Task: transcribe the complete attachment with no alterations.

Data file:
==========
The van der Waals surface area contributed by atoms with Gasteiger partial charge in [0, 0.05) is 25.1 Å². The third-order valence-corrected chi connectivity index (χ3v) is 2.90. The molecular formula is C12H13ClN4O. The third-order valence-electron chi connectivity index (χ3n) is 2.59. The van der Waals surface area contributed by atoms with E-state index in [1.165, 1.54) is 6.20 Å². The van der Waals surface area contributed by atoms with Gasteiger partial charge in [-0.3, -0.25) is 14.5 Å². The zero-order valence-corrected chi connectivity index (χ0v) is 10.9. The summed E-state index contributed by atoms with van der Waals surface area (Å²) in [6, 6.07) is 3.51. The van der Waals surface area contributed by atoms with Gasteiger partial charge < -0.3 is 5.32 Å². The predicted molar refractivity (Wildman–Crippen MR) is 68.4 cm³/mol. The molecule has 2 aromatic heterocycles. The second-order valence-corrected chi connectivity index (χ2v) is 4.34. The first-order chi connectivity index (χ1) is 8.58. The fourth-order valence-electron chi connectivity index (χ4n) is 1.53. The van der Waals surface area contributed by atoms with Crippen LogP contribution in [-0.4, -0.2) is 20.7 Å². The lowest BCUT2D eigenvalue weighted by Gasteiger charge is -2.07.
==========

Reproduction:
The van der Waals surface area contributed by atoms with Gasteiger partial charge in [0, 0.05) is 25.1 Å². The third-order valence-corrected chi connectivity index (χ3v) is 2.90. The molecular formula is C12H13ClN4O. The third-order valence-electron chi connectivity index (χ3n) is 2.59. The van der Waals surface area contributed by atoms with E-state index in [1.165, 1.54) is 6.20 Å². The van der Waals surface area contributed by atoms with Gasteiger partial charge in [-0.3, -0.25) is 14.5 Å². The zero-order valence-corrected chi connectivity index (χ0v) is 10.9. The summed E-state index contributed by atoms with van der Waals surface area (Å²) in [6, 6.07) is 3.51. The van der Waals surface area contributed by atoms with Gasteiger partial charge < -0.3 is 5.32 Å². The predicted molar refractivity (Wildman–Crippen MR) is 68.4 cm³/mol. The molecule has 2 aromatic heterocycles. The second-order valence-corrected chi connectivity index (χ2v) is 4.34. The first-order chi connectivity index (χ1) is 8.58. The fourth-order valence-electron chi connectivity index (χ4n) is 1.53. The van der Waals surface area contributed by atoms with Crippen LogP contribution in [-0.4, -0.2) is 20.7 Å². The lowest BCUT2D eigenvalue weighted by Gasteiger charge is -2.07.